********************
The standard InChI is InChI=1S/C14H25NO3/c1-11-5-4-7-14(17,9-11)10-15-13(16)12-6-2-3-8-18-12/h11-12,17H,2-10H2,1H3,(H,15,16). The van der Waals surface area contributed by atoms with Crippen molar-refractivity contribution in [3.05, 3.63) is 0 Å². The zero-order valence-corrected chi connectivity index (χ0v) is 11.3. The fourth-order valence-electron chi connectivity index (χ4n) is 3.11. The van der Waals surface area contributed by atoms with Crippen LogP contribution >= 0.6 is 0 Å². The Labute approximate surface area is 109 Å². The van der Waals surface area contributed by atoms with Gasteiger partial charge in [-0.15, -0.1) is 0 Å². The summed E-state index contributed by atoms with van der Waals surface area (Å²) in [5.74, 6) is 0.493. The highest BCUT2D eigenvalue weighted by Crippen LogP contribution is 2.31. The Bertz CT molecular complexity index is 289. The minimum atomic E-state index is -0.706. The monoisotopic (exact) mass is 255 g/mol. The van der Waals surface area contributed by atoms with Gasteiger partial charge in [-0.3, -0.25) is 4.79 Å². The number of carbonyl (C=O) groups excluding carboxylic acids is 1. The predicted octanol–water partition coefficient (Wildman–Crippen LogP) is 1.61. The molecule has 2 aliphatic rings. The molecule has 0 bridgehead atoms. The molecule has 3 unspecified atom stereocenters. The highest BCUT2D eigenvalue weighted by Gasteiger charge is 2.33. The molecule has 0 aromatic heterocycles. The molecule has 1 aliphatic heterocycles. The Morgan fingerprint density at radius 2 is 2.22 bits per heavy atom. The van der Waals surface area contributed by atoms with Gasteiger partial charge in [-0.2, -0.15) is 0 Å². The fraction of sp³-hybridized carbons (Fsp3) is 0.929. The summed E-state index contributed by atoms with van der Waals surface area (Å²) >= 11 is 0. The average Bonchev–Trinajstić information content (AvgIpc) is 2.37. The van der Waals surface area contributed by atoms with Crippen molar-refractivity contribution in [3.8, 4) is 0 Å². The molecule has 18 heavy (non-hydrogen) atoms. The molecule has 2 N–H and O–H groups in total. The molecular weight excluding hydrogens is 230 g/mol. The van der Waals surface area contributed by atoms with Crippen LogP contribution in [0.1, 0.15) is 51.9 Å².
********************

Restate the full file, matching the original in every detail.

The standard InChI is InChI=1S/C14H25NO3/c1-11-5-4-7-14(17,9-11)10-15-13(16)12-6-2-3-8-18-12/h11-12,17H,2-10H2,1H3,(H,15,16). The van der Waals surface area contributed by atoms with Crippen molar-refractivity contribution in [3.05, 3.63) is 0 Å². The zero-order valence-corrected chi connectivity index (χ0v) is 11.3. The fourth-order valence-electron chi connectivity index (χ4n) is 3.11. The van der Waals surface area contributed by atoms with Crippen LogP contribution >= 0.6 is 0 Å². The Labute approximate surface area is 109 Å². The van der Waals surface area contributed by atoms with Gasteiger partial charge in [-0.15, -0.1) is 0 Å². The summed E-state index contributed by atoms with van der Waals surface area (Å²) in [5.74, 6) is 0.493. The highest BCUT2D eigenvalue weighted by Crippen LogP contribution is 2.31. The Bertz CT molecular complexity index is 289. The minimum atomic E-state index is -0.706. The monoisotopic (exact) mass is 255 g/mol. The van der Waals surface area contributed by atoms with Gasteiger partial charge in [-0.3, -0.25) is 4.79 Å². The number of carbonyl (C=O) groups excluding carboxylic acids is 1. The predicted octanol–water partition coefficient (Wildman–Crippen LogP) is 1.61. The molecule has 2 aliphatic rings. The molecule has 0 bridgehead atoms. The molecule has 3 unspecified atom stereocenters. The highest BCUT2D eigenvalue weighted by Gasteiger charge is 2.33. The molecule has 0 aromatic heterocycles. The molecule has 1 aliphatic heterocycles. The Morgan fingerprint density at radius 2 is 2.22 bits per heavy atom. The van der Waals surface area contributed by atoms with Gasteiger partial charge in [-0.2, -0.15) is 0 Å². The fraction of sp³-hybridized carbons (Fsp3) is 0.929. The summed E-state index contributed by atoms with van der Waals surface area (Å²) >= 11 is 0. The average Bonchev–Trinajstić information content (AvgIpc) is 2.37. The van der Waals surface area contributed by atoms with Crippen molar-refractivity contribution in [3.8, 4) is 0 Å². The molecule has 18 heavy (non-hydrogen) atoms. The molecule has 2 N–H and O–H groups in total. The molecular weight excluding hydrogens is 230 g/mol. The van der Waals surface area contributed by atoms with Crippen LogP contribution in [0.1, 0.15) is 51.9 Å².